The Defense Perspective
Some Lawyers Could Make More Money Flipping Burgers
Every now and then, there’s talk that maybe the Constitution should be amended to reflect changes that have occurred in the 220 years since it was written. Maybe revise the 2nd Amendment to ban certain weapon, or the 4th to account for changes in technology, like GPS devices.
And maybe the 6th Amendment could be rewritten to state, “in all criminal prosecutions, the accused shall enjoy the right. . . to have the Assistance of Counsel for his defence, who is paid at least as much as the average McDonalds’ worker.”
About five years ago, a Cleveland lawyer was appointed to represent a defendant in a big retail theft ring case. He spent sixteen months on the case, and five weeks in trial. He submitted his bill, which would ordinarily have entitled him to $900, the maximum fee for appointed counsel in a first-degree felony case in this County. (He should have gotten combat pay; halfway through trial, an entry notes that his client was remanded “to resolve health concerns” because “deft has active scabies.”) His application for extraordinary fees, which would have allowed him to be paid $50 an hour for the 180 hours he put into the case, was turned down. He wound up getting less than $5 an hour. If he’d been an employee of the County, the County could have been federally prosecuted for paying him what it did.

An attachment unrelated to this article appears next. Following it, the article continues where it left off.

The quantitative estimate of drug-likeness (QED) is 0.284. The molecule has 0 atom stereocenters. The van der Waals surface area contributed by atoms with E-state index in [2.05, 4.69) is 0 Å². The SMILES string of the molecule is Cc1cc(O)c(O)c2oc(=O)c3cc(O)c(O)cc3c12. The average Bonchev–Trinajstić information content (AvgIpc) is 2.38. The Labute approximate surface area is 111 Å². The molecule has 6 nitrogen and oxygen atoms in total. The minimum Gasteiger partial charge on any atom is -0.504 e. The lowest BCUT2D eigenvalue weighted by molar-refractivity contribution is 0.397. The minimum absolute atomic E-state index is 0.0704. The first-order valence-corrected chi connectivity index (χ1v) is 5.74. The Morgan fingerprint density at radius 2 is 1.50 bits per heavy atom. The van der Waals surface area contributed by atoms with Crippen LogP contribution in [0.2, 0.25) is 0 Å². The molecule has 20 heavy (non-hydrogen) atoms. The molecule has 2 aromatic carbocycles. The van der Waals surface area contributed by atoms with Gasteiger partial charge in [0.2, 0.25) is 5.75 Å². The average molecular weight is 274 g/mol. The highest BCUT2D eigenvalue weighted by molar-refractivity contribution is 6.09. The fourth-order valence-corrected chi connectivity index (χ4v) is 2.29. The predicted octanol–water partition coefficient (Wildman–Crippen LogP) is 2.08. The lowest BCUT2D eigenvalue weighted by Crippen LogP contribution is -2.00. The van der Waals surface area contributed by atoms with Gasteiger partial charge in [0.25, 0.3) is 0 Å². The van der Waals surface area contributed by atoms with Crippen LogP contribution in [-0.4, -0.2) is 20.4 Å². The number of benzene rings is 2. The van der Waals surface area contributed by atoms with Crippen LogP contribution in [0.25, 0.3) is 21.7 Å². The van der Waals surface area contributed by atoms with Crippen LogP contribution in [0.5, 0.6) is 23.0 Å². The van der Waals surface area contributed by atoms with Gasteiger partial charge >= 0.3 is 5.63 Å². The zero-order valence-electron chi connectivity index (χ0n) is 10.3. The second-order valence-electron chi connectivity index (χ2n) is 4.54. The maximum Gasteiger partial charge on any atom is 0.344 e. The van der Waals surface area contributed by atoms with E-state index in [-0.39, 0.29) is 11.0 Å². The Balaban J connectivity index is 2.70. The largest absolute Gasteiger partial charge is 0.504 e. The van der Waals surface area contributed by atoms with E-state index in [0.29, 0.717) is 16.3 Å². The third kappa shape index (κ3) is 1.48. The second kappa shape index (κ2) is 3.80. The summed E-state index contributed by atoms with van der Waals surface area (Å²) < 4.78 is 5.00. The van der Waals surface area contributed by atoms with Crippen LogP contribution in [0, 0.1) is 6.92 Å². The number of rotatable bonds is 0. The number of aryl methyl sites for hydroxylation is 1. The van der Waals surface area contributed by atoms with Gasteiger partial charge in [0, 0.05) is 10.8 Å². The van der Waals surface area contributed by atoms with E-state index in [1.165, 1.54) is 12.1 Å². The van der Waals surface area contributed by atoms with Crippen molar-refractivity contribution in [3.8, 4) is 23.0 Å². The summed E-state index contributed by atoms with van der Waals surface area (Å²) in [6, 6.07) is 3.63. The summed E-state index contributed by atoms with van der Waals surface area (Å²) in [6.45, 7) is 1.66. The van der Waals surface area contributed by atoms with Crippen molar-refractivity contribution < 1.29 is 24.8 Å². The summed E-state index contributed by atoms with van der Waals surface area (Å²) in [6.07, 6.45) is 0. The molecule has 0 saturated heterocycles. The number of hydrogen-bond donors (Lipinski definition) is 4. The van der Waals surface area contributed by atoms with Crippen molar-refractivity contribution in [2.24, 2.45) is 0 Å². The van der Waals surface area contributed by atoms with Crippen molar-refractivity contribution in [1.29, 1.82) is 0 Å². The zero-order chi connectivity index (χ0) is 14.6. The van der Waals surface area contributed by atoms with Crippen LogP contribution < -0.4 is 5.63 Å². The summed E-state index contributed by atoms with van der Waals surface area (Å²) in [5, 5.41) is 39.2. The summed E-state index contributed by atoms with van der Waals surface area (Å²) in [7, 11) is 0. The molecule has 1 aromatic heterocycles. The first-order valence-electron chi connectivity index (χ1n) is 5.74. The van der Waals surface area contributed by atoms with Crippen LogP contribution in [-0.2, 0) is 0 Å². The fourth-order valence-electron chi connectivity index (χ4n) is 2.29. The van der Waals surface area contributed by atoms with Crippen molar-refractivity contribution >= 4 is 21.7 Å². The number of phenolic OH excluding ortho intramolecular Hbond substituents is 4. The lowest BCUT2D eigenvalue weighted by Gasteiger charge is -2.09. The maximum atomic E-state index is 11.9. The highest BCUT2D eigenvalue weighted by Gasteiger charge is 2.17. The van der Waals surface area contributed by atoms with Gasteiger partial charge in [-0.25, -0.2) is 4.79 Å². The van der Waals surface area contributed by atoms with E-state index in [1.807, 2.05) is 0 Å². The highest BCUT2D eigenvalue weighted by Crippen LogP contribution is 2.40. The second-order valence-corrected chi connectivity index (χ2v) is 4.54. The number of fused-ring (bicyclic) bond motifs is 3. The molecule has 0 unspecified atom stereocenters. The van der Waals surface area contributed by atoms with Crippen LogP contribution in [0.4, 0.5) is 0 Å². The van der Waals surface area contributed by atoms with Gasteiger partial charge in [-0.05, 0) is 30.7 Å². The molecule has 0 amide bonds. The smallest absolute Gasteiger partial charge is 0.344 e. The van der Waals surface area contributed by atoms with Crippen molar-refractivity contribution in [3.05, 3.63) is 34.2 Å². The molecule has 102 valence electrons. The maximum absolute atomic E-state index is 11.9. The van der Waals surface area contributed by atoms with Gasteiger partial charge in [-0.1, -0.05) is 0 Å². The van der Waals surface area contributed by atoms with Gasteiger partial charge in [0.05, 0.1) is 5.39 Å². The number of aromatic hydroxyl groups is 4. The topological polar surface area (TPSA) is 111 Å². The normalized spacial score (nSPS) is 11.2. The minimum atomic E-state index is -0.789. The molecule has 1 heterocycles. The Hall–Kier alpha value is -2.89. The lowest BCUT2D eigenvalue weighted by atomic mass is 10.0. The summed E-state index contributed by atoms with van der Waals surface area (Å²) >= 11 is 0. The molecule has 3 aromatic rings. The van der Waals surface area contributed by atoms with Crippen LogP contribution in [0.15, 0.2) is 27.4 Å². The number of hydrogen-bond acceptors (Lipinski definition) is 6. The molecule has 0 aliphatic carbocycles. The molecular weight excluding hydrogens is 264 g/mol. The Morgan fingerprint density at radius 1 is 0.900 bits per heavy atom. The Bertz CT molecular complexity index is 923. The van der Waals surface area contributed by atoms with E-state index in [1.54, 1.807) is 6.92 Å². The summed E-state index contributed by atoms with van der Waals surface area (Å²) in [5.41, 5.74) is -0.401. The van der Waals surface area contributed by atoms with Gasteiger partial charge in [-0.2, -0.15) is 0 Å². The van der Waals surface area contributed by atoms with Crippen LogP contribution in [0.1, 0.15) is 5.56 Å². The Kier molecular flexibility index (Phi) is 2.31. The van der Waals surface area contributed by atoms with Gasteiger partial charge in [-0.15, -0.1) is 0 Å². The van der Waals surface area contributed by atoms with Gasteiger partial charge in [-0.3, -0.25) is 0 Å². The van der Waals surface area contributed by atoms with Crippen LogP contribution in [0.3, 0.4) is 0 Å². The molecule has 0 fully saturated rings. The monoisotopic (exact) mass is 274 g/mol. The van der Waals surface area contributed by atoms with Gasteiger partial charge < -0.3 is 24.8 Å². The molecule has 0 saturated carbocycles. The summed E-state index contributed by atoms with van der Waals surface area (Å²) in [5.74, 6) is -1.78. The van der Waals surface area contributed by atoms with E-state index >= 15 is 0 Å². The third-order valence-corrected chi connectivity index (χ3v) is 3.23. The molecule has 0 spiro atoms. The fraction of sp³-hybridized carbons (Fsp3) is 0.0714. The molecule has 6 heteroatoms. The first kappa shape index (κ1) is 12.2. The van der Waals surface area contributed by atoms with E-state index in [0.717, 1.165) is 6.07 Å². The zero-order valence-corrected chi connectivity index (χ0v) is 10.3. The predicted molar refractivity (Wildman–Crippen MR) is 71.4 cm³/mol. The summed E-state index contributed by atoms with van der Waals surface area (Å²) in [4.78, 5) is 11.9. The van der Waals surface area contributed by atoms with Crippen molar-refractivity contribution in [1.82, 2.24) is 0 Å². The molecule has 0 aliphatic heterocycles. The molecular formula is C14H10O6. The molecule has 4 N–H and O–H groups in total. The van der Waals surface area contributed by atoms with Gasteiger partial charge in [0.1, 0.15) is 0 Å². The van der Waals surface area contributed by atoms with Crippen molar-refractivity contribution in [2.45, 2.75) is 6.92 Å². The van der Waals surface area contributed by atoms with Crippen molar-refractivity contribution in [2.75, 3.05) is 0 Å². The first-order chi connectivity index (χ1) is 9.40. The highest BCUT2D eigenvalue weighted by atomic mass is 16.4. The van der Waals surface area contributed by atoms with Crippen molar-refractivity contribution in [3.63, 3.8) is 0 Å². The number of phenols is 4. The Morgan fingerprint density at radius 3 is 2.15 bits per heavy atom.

This isn’t a new development; caps on counsel fees here were recently raised – back to what they were in 1978. Nor a local one; someone sent me a chart with the assigned counsel fee rates for all 88 Ohio counties, and the maximum hourly fee anywhere was $60 for in-court.
To put it bluntly, that’s a travesty. The combination of the low hourly fees and the low caps means that just about any time a lawyer takes a case to trial, he’s doing it for free. That can’t help but affect his representation, how he presents a potential plea bargain to the client.
This isn’t a problem unique to Ohio. In Philadelphia, for example, attorneys assigned to capital cases are paid a flat fee of $2,000, plus $400 for each full day of trial; the result is that only 30 lawyers in a city with 11,000 of them are willing to handle those cases. But one of the differences is that attorneys in other states, like New York and Virginia, are doing something about it: suing the state to get adequate funding for indigent defense. And the courts are buying it: the Kansas Supreme Court held that inadequate funding was a violation of the takings clause, explaining that, “we do not expect architects to design public buildings, engineers to design highways, dikes, and bridges, or physicians to treat the indigent without compensation. When attorneys' services are conscripted for the public good, such a taking is akin to the taking of food or clothing from a merchant or the taking of services from any other professional for the public good.”
That may be something the lawyers in Ohio should start thinking about. Just saying.
Russ Bensing is a criminal defense attorney from Cleveland Ohio. You can find more of his work at The Briefcase.
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